Why do the Stations of the Cross?

The most important reason for reviving the practice of making the Stations of the Cross is that it is a powerful way to contemplate, and enter into, the mystery of Jesus' gift of himself to us.  It takes the reflection on the passion out of my head, and makes it an imaginative exercise.  It involves my senses, my experience and my emotions.  To the extent I come to experience the love of Jesus for me, to that extent the gratitude I feel will be deep.  Deep gratitude leads to real generosity and a desire to love as I have been loved.  First, just a note about the history of the stations:

The History

From the earliest of days, followers of Jesus told the story of his passion, death and resurrection.  When pilgrims came to see Jerusalem, they were anxious to see the sites where Jesus was.  These sites become important holy connections with Jesus.  Eventually, following in the footsteps of the Lord, along the way of the cross, became a part of the pilgrimage visit.  The stations, as we know them today, came about when it was no longer easy or even possible to visit the holy sites.  In the 1500's, villages all over Europe started creating "replicas" of the way of the cross, with small shrines commemorating the places along the route in Jerusalem.  Eventually, these shrines became the set of 14 stations we now know and were placed in almost every Catholic Church in the world.

Why Put Them On The Web?

We do this for the same reason we have done the Daily Reflections and the Online Retreat on the web - accessibility.  It would be wonderful if each of us would find the time to explore our church, or a classic church in town, and make the stations there, going from station to station.  However, it is much easier to imagine almost anyone with a computer going through these stations, any time, day or night.

What if I have never made the Stations before?

Go to the page on "How to do the Stations" and see how simple it is.  On the web, it's easy.  I can do one a day, for two weeks.  I can do several at a time, and just do them, when I get a chance.  I can do all 14 at a time, and return to them in my prayer and imagination as I do them.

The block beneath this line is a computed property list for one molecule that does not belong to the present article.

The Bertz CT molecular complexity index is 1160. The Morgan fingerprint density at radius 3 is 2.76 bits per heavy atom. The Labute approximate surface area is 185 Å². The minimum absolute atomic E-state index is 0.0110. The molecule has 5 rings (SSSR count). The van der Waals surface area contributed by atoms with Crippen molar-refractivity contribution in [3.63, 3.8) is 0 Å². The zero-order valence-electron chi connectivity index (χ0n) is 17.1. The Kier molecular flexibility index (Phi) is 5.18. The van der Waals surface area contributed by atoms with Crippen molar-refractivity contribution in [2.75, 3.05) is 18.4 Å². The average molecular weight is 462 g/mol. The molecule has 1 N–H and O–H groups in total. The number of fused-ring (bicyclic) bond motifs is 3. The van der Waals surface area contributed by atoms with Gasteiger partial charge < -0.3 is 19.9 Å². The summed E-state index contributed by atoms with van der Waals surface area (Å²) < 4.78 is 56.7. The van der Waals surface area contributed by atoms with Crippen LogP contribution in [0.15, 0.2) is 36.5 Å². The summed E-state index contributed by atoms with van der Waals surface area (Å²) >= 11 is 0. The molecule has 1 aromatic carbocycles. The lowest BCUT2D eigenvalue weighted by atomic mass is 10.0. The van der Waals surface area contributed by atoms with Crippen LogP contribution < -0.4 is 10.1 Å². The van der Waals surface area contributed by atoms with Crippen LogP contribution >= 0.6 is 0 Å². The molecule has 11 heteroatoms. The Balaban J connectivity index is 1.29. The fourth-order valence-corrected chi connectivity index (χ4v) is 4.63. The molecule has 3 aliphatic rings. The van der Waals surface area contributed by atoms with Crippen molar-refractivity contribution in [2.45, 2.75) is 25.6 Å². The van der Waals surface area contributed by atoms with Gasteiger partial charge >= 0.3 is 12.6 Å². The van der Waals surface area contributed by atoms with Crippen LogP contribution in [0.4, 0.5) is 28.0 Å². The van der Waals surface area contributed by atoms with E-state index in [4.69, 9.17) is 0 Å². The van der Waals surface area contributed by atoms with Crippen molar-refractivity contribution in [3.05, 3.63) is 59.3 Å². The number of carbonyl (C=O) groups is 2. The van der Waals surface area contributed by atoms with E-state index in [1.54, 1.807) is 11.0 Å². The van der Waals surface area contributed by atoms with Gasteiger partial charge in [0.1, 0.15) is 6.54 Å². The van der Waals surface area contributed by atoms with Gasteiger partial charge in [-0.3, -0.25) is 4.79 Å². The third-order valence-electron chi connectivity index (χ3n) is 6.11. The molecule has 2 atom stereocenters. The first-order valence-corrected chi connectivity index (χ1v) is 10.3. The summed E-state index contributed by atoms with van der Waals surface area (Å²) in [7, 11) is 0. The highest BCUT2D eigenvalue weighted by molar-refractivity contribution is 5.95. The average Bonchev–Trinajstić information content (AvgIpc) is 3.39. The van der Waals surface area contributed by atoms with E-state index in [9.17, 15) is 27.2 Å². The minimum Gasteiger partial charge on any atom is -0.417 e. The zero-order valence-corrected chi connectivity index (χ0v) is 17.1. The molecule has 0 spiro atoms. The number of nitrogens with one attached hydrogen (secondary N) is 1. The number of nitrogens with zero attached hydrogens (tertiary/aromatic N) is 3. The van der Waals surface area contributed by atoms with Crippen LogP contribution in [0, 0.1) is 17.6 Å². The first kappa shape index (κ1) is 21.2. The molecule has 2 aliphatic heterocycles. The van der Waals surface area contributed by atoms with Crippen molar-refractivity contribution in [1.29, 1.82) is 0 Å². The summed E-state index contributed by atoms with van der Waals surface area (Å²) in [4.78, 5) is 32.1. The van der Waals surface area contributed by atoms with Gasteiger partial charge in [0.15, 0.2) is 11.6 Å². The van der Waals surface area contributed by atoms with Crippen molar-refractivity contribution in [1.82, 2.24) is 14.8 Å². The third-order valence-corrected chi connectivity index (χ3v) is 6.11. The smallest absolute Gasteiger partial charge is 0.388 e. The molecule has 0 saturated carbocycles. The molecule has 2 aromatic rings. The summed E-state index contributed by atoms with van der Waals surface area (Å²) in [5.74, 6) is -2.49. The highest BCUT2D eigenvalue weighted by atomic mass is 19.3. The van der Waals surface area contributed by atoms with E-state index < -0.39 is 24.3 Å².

The most important thing to remember is that this can be as personal as I'd like it to be.  One of our common religious struggles is to realize that we are not alone.  The Good News is that Jesus entered into our life's experience completely - even suffering and death - and that he fell into the hands of a Loving God, who raised him from death to life.  We can have complete hope that suffering and death have no complete hold on us.  We will all share eternal life with him, if we can fall into the hands of the same Loving God.  And, along the way, we are not alone.  Jesus is with as one who knows our suffering, and the death we face.  That can be deeply consoling.

So try the stations, and experience the consolation they offer.  And return often, to be renewed in this intimate experience of Jesus' solidarity with all humanity in our way of the cross each day.

How to do the Stations of the Cross.

Making the stations is easy.  And, we tried to make this online experience of them an easy adaptation of what one would do, if doing them in a church before real stations.
The first point to note is that this is prayer.  It isn't an intellectual exercise.  It is in the context of my relationship with God.  I could read through the text of each of the stations, and look at the pictures, but that wouldn't necessarily be prayer.  This is an invitation to enter into a gifted faith experience of who Jesus is for me.  It becomes prayer when I open my heart to be touched, and it leads me to express my response in prayer.